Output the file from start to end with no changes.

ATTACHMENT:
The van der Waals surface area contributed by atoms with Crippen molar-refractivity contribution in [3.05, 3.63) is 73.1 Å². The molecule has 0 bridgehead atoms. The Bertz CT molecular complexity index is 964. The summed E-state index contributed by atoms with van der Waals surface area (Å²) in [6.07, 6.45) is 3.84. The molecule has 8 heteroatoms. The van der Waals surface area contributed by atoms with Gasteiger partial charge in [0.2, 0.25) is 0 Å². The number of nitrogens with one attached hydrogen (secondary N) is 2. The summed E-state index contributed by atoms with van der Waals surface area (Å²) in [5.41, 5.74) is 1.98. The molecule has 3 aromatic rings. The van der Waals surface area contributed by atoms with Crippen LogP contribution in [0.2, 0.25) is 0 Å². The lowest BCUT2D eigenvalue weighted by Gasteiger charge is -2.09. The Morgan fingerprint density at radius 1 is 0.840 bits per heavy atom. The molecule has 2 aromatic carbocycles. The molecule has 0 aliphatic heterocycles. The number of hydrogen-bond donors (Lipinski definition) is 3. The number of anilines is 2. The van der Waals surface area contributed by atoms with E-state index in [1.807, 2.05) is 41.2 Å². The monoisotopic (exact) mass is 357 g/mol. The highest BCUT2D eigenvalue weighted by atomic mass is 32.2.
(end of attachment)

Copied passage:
The van der Waals surface area contributed by atoms with Crippen molar-refractivity contribution in [3.05, 3.63) is 73.1 Å². The molecule has 0 bridgehead atoms. The Bertz CT molecular complexity index is 964. The summed E-state index contributed by atoms with van der Waals surface area (Å²) in [6.07, 6.45) is 3.84. The molecule has 8 heteroatoms. The van der Waals surface area contributed by atoms with Gasteiger partial charge in [0.2, 0.25) is 0 Å². The number of nitrogens with one attached hydrogen (secondary N) is 2. The summed E-state index contributed by atoms with van der Waals surface area (Å²) in [5.41, 5.74) is 1.98. The molecule has 3 aromatic rings. The van der Waals surface area contributed by atoms with Crippen LogP contribution in [0.2, 0.25) is 0 Å². The lowest BCUT2D eigenvalue weighted by Gasteiger charge is -2.09. The Morgan fingerprint density at radius 1 is 0.840 bits per heavy atom. The molecule has 2 aromatic carbocycles. The molecule has 0 aliphatic heterocycles. The number of hydrogen-bond donors (Lipinski definition) is 3. The number of anilines is 2. The van der Waals surface area contributed by atoms with E-state index in [1.807, 2.05) is 41.2 Å². The monoisotopic (exact) mass is 357 g/mol. The highest BCUT2D eigenvalue weighted by atomic mass is 32.2.